As still another example, while evanescent coupling in the preferred embodiments supra was described in terms of a signal waveguide that was vertically separated from a laser waveguide by one or more material layers in an integrated wafer structure, in other preferred embodiments the evanescent coupling may be achieved by horizontal separation of the signal waveguide from the laser waveguide within the same set of one or more material layers. Indeed, a variety of different barrier types between the signal waveguide and laser waveguide may be used in accordance with the preferred embodiments. Because gain-clamped amplification greatly facilitates the use of multilevel or n-ary data encoding schemes (n>2), within the scope of the preferred embodiments is a multilevel data communications system comprising at least one gain-clamped SOA in which signal amplification energy is provided by a nearby lasing field such as a transverse lasing field. As stated previously, each of these enhancements may be implemented in conjunction with the preferred embodiments of U.S. Ser. No. 09/972,146, supra, in which the gain medium of the laser cavities is coextensive with the signal waveguide. Therefore, reference to the details of the preferred embodiments is not intended to limit their scope.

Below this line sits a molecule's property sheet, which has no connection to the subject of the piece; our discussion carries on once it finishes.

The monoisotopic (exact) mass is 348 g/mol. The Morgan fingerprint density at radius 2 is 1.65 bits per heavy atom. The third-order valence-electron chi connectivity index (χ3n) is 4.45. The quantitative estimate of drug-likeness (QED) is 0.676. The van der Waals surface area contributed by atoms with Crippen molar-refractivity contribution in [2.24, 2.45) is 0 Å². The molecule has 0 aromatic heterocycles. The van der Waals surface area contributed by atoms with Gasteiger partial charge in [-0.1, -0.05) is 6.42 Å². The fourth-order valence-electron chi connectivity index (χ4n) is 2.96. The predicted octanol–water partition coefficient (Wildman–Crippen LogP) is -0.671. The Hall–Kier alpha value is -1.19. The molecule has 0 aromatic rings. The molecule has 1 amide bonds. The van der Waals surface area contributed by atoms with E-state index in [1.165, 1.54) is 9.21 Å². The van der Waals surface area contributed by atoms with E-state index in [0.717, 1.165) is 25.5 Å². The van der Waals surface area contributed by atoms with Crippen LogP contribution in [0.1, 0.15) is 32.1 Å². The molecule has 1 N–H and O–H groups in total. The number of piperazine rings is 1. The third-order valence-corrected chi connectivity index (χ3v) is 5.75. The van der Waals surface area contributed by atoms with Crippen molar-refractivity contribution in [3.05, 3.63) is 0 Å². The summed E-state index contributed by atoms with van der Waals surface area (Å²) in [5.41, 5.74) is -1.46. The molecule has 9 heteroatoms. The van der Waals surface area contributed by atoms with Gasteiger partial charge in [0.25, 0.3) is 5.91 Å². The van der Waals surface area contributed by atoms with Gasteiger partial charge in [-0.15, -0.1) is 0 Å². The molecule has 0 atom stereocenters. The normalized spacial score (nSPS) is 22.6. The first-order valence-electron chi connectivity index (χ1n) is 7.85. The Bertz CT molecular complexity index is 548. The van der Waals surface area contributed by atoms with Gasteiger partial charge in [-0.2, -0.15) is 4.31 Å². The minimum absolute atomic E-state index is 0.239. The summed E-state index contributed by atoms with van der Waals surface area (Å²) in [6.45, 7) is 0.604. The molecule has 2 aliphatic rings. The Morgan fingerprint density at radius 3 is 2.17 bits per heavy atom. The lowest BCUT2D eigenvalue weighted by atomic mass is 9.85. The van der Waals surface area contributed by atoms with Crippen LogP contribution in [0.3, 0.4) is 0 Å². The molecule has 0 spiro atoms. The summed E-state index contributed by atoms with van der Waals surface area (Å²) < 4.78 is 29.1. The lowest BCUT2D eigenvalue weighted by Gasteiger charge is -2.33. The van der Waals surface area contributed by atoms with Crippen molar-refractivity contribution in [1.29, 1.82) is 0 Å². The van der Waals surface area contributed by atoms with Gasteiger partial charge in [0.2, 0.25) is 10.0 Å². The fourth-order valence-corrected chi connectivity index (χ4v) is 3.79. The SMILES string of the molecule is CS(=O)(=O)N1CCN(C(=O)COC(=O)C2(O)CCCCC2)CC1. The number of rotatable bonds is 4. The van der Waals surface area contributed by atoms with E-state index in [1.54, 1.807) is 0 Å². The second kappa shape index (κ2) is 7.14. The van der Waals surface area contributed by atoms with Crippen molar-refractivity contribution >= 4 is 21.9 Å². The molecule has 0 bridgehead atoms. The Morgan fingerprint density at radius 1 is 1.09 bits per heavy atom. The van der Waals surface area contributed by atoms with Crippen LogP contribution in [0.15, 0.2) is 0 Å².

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Classifications
U.S. Classification359/344
International ClassificationH01S5/50, H01S5/34
Cooperative ClassificationB82Y20/00, H01S5/50, H01S5/3413, H01S2301/02, H01S5/5027, H01S5/5063, H01S5/5072
European ClassificationB82Y20/00, H01S5/50
Legal Events
DateCodeEventDescription
Feb 19, 2013FPExpired due to failure to pay maintenance fee
Effective date: 20121228
Dec 28, 2012LAPSLapse for failure to pay maintenance fees
Aug 13, 2012REMIMaintenance fee reminder mailed
Jun 27, 2008FPAYFee payment
Year of fee payment: 4
Apr 18, 2002ASAssignment
Owner name: GAZILLION BITS, INC., CALIFORNIA
Free format text: ASSIGNMENT OF ASSIGNORS INTEREST;ASSIGNORS:WANG, SHIH-YUAN;ZHU, MIAO;ZHU, ZUHUA;AND OTHERS;REEL/FRAME:012816/0162;SIGNING DATES FROM 20020403 TO 20020405
Owner name: GAZILLION BITS, INC. 145 NICHOLSON LANESAN JOSE, C
Free format text: ASSIGNMENT OF ASSIGNORS INTEREST;ASSIGNORS:WANG, SHIH-YUAN /AR;REEL/FRAME:012816/0162;SIGNING DATESFROM 20020403 TO 20020405